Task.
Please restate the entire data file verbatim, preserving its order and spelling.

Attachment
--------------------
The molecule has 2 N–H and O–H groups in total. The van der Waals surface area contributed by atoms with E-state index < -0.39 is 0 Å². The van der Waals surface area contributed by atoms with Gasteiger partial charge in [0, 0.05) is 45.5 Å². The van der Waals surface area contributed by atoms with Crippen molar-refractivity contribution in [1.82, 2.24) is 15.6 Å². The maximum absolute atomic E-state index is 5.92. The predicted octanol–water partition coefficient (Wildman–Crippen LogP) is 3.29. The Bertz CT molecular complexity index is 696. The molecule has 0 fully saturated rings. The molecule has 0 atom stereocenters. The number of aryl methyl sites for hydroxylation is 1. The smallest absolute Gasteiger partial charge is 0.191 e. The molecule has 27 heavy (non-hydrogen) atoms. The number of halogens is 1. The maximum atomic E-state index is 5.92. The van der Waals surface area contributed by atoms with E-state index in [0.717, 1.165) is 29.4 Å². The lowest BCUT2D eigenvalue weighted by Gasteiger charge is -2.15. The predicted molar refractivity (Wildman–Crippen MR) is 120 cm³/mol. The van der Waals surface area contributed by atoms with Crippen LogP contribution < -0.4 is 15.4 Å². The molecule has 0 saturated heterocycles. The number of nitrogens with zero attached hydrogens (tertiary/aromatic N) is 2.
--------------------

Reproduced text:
The molecule has 2 N–H and O–H groups in total. The van der Waals surface area contributed by atoms with E-state index < -0.39 is 0 Å². The van der Waals surface area contributed by atoms with Gasteiger partial charge in [0, 0.05) is 45.5 Å². The van der Waals surface area contributed by atoms with Crippen molar-refractivity contribution in [1.82, 2.24) is 15.6 Å². The maximum absolute atomic E-state index is 5.92. The predicted octanol–water partition coefficient (Wildman–Crippen LogP) is 3.29. The Bertz CT molecular complexity index is 696. The molecule has 0 fully saturated rings. The molecule has 0 atom stereocenters. The number of aryl methyl sites for hydroxylation is 1. The smallest absolute Gasteiger partial charge is 0.191 e. The molecule has 27 heavy (non-hydrogen) atoms. The number of halogens is 1. The maximum atomic E-state index is 5.92. The van der Waals surface area contributed by atoms with E-state index in [0.717, 1.165) is 29.4 Å². The lowest BCUT2D eigenvalue weighted by Gasteiger charge is -2.15. The predicted molar refractivity (Wildman–Crippen MR) is 120 cm³/mol. The van der Waals surface area contributed by atoms with Crippen LogP contribution < -0.4 is 15.4 Å². The molecule has 0 saturated heterocycles. The number of nitrogens with zero attached hydrogens (tertiary/aromatic N) is 2.